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With his family, future and life threatened, an ex-Marine with a finely tuned moral compass takes on gangsters, corrupt politicians and the FBI.

Making his way through an airport parking lot, Bill Conors presses his vehicle remote to locate his car. An explosion rocks the building, destroys his vehicle and sets the stage for an action-filled series of events. An ex-Marine and successful engineer with a beautiful family, Conors has poured his heart and soul into the reclamation project of the contaminated Boston waterfront neighborhood known as “the Chelsea Project.” His biggest investment and vision for the future, the project has promise as a prime waterfront location for commercial development and subsequent financial success. When a mysterious toxic spill and a spectacular set of explosions threaten the project, Conors’ world is turned upside down. Stamp uses his keen ability for creating characters that are believable and engaging, despised or admired, to create a colorful cast of good guys and bad boys. The local mob boss steps up for a piece of the action; when he visits Conors to demand a cut, the visit turns deadly. Conors goes on the run as the gangster’s family becomes hell-bent on revenge—they believe Conors to be part of the Russian mafia, so a mob war ignites that shakes the crime world. With a sophisticated degree of tension, Stamp takes Conors on the run as he tries to stay ahead of the mob and the FBI, leaving his wife and family to  believe he has been kidnapped or killed, all in order to protect them. He cunningly crisscrosses the country to avoid capture, culminating in a surprising and complex confrontation. Stamp skillfully weaves all the components of a fast-paced, hold-your-breath work of crime fiction into a novel that has it all: mobsters, government agents, crooked politicians and a good-guy-vigilante.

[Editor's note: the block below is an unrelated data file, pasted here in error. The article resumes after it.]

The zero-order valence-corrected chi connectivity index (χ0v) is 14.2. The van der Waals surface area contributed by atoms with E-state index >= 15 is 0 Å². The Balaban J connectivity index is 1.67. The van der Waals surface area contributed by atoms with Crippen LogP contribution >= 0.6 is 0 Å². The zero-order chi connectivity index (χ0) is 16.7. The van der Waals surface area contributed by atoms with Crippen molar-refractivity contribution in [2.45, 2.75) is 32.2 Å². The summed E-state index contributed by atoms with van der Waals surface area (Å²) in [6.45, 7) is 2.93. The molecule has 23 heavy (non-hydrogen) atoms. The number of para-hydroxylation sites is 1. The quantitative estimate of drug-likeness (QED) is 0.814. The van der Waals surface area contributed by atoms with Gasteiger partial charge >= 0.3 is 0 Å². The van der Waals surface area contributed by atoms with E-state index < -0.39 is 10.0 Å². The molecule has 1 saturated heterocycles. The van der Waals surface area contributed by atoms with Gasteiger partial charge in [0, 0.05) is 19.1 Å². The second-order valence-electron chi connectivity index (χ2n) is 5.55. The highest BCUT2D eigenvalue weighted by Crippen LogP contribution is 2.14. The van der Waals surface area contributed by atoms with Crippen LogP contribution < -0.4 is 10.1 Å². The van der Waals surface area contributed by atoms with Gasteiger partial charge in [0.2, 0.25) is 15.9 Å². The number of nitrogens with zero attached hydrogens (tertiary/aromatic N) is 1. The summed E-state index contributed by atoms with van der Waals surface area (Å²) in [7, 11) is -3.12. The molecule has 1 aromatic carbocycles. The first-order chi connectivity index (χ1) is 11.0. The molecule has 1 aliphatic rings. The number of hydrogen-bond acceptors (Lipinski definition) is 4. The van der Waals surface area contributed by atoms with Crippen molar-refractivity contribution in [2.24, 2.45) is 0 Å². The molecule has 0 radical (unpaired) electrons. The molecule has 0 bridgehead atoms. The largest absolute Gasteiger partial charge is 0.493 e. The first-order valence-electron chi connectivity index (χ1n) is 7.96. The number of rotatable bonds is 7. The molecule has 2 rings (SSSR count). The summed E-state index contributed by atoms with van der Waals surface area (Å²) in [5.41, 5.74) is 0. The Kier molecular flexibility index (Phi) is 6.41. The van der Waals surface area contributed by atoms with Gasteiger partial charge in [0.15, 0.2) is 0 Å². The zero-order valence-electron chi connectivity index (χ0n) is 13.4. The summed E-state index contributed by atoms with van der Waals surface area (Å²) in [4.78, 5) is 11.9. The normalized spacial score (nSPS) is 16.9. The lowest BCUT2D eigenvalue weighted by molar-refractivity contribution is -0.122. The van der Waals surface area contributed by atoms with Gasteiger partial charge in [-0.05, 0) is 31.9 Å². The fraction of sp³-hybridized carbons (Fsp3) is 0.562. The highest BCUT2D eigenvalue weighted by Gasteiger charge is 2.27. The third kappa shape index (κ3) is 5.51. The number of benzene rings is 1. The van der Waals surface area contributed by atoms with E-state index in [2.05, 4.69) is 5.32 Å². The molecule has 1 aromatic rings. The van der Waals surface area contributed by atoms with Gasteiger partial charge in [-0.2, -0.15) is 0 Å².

A crafty, clever page-turner to the very end.

Pub Date: Feb. 29th, 2012
ISBN: 978-1938135385
Page count: 278pp
Publisher: Telemachus Press
Program: Kirkus Indie
Review Posted Online:
Kirkus Reviews Issue: April 1st, 2012